I knew that if I could come up with a plan to manage these issues then I would move from being one of the stressed-out teachers to an effective teacher. Stress Management for Teachers: 16 Activities to Reduce Teachers’ Stress gave me some great ideas on what I needed to do to help myself. Read on to see how I managed to relieve my stress.
Tip #1: Stressed out teachers should demand time.
Many stressed-out teachers tend to neglect their personal lives. How many late evenings have you spent in your classroom? How many Saturdays and Sundays have you devoted to “teacher work”? While you may have spent this time creating fabulous lessons and activities, think about other things you missed out on. Now ask yourself, when was the last time I did something I really enjoyed? When was the last time I truly felt relaxed or invigorated? When was the last time I made some incredible memories with the people I love?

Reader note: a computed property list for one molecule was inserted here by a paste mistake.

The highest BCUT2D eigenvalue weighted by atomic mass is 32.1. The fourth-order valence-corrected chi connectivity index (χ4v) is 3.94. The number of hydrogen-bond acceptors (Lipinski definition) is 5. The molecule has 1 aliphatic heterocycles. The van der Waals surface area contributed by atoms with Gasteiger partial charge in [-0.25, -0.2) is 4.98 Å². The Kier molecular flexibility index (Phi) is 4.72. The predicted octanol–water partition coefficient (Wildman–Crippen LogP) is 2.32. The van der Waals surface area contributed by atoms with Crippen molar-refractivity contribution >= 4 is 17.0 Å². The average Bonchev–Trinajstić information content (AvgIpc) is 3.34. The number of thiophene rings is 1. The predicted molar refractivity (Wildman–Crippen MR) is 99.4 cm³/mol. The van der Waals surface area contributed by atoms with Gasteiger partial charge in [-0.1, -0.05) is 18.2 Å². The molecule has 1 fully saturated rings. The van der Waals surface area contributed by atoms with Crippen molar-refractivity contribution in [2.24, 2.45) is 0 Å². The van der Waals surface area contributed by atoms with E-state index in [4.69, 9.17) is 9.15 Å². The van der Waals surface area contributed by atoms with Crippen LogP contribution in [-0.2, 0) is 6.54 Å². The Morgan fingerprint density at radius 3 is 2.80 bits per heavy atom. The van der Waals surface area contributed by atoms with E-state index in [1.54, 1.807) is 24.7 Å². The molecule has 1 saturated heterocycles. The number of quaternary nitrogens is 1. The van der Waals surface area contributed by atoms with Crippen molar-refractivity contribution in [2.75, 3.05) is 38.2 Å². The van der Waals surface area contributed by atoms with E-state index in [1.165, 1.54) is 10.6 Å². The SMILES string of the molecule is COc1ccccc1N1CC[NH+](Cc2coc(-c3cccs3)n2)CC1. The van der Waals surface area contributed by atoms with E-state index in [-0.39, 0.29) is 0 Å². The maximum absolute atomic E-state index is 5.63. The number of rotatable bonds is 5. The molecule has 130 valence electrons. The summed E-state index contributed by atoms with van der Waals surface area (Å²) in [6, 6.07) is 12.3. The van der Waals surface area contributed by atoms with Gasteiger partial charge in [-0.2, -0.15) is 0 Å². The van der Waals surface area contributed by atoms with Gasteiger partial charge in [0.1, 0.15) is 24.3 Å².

If your answers to these questions are too far back in time to remember, then there is one thing you need to tell yourself… IT IS OK TO PUT ME FIRST! I know exactly what you are thinking…not someone else telling me I need to focus on self-care! The fact is we all know we need self-care, but the problem is we don’t have time. You deserve to demand time.
Get back more time by:
- Making a list of all your duties as a teacher. What is on that list that you can knock off? What is on that list that you can delegate to someone else?
- Disconnecting your work email from your phone. Dedicate nights and weekends to things in your personal life.
- Talking to your administrators about how they may help alleviate the stress of teachers. Suggest ideas that get to the root of teachers’ problems.